WILLEMSTAD — Curaçao has taken another step forward in the protection of some of the island’s most charismatic and threatened species – sea turtles. On February 18 and 19 the Secretary pro tempore of the Inter-American Convention for the Protection and Conservation of Sea Turtles (IAC), accompanied by the Dutch delegate to the IAC, of the Ministry of Economic Affairs, and the director of Sea Turtle Conservation Bonaire met with the Curaçao Ministry of Health, Environment and Nature, officials from the Ministry of Foreign Affairs as well as CARMABI and Uniek Curaçao, to start the development of a monitoring program to asses the number of nesting and in-water sea turtles of Curaçao. This information will then be used to determine if sea turtles are in- or decreasing in number on Curaçao.
Last year brought increased protection for sea turtles on Curaçao with the establishment of four new Ramsar sites in February and the banning of destructive gillnet practices, which will go into effect in May 2014, after a five year exoneration period. It will still take strict enforcement of rules and regulations to control persistent illegal gillnetting.
The recent discussions with the IAC Secretary have led to a collaborative agreement to monitor Shete Boka’s beaches throughout the sea turtle nesting season (May – December) and monitor sea turtles at one of the key feeding areas on Curaçao – Boka Ascencion. The data collected will not only track Curaçao’s sea turtle nesting trends, but will contribute to a regional dataset that monitors Caribbean population trends.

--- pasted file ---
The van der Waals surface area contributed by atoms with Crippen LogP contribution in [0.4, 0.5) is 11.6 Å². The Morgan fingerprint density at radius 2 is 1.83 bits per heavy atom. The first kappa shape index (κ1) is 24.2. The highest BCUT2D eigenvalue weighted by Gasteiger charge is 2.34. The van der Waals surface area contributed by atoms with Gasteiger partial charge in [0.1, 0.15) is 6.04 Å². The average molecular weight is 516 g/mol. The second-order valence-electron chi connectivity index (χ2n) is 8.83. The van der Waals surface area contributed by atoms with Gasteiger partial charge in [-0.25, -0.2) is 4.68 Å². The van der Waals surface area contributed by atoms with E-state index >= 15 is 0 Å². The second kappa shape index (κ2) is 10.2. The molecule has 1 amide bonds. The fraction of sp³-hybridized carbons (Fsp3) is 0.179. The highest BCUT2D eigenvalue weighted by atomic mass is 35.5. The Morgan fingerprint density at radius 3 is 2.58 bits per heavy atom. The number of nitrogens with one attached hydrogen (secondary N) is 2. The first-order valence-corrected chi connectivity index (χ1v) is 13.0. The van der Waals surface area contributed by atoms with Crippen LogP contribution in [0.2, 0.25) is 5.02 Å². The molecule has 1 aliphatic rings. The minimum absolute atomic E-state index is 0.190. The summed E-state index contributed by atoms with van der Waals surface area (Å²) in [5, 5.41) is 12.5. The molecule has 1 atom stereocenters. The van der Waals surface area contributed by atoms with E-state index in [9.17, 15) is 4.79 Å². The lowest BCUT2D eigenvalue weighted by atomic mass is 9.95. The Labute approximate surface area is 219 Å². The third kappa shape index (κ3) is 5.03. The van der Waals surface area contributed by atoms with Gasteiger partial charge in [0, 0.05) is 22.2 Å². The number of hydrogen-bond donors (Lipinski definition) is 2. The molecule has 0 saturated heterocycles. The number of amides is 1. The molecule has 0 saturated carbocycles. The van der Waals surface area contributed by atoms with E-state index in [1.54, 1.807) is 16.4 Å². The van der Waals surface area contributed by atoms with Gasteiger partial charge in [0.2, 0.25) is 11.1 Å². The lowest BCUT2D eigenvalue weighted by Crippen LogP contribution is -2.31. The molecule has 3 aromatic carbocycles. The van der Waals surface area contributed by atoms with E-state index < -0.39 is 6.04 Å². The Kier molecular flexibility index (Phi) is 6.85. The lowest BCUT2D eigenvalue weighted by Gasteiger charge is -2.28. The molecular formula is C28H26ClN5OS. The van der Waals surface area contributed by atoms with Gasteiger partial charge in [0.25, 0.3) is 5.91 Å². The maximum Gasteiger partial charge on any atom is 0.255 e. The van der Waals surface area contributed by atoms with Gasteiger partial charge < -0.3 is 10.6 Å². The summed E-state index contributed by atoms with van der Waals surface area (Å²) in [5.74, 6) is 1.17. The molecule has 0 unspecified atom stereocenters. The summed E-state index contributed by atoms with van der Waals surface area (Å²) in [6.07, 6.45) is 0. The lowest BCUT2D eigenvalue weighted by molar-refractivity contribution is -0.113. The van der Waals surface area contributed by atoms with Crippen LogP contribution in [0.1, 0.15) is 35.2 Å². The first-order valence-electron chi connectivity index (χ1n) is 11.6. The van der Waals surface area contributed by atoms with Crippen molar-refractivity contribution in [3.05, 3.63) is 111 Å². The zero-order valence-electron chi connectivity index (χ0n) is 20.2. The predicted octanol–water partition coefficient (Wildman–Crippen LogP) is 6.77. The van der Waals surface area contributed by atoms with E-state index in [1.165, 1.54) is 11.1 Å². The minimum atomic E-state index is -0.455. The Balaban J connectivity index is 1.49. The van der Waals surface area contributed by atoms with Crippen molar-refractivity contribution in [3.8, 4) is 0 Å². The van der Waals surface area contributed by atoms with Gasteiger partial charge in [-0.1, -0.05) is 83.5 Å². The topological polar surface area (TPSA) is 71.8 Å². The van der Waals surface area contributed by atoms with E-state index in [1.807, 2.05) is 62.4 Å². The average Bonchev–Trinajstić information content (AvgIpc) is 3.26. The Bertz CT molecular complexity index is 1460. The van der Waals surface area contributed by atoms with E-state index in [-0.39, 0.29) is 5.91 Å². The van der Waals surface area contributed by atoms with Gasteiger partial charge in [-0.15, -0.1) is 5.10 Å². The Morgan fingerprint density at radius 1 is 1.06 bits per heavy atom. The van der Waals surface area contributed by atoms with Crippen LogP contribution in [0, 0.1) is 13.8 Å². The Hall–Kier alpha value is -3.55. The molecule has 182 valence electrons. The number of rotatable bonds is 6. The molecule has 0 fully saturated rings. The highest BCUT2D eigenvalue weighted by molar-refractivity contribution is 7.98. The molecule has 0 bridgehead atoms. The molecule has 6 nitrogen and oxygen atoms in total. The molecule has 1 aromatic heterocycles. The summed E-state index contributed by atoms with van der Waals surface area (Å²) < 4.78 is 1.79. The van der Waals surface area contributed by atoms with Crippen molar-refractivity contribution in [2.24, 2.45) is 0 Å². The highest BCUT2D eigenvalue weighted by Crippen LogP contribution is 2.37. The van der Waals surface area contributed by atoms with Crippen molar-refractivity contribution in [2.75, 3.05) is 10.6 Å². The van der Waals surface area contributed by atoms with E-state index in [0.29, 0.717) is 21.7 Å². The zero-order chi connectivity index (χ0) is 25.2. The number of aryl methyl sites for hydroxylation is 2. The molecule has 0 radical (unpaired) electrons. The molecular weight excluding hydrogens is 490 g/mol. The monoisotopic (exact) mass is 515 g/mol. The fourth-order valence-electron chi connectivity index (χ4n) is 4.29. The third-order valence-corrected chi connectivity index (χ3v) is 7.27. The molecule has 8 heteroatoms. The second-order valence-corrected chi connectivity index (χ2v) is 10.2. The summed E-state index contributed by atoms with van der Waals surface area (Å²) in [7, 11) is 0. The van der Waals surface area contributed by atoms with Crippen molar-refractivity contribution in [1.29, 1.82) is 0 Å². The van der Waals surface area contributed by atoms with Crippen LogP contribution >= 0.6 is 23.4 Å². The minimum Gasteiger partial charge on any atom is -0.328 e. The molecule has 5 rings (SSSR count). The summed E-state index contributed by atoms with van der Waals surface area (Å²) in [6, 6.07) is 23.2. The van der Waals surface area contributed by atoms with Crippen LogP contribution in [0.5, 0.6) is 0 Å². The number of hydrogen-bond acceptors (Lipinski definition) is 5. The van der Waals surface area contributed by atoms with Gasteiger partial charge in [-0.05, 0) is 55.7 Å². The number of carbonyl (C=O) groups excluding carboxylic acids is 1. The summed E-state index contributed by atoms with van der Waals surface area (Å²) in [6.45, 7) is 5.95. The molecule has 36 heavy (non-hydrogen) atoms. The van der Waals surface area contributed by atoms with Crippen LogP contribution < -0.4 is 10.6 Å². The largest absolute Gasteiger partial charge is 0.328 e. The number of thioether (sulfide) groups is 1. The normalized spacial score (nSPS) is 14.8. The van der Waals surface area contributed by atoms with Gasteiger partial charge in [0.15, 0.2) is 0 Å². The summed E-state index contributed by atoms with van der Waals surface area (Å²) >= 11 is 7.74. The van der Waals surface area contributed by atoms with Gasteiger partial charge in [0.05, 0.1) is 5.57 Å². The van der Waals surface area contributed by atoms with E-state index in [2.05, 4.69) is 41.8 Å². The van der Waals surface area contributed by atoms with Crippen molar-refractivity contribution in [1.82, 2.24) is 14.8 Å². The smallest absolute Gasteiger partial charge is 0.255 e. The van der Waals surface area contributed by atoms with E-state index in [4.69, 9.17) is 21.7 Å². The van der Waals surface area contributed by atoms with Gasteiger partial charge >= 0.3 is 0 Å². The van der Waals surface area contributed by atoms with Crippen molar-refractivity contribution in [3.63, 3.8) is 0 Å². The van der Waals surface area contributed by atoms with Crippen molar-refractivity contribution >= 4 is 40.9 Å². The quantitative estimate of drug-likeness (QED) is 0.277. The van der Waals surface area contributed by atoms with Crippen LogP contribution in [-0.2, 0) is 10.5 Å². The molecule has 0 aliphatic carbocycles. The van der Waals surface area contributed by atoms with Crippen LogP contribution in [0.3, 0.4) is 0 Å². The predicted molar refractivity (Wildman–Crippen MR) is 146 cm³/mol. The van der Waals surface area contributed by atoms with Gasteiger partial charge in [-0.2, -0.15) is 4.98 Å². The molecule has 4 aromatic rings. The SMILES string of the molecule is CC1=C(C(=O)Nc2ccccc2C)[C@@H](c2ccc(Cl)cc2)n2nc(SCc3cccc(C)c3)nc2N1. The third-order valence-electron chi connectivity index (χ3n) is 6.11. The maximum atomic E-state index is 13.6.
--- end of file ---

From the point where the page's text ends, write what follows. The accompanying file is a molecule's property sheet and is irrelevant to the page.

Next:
Sea turtles are long-lived species that reach sexual maturity after 20 – 30 years of age and migrate great distances at different stages of their lives. These unique life history features necessitate international cooperation and long-term monitoring programs to best understand and safeguard these endangered species.
Once amazingly abundant, Caribbean sea turtles have seen rapid decline since the time of European expansion in the Americas. Scientists estimate that in the 1600’s, over 90 million Green Turtles swam the Caribbean seas. Today the number is estimated at 300,000. Hawksbills have plunged 99.7% from 11 million to 30,000. Both Green Turtles and Hawksbills nest on Curaçao.
Today, fishing gear entanglement, illegal harvesting, coastal development, marine pollution and climate change are still putting serious pressure on sea turtle populations, which remain threatened with extinction not only in the Caribbean, but across the globe.
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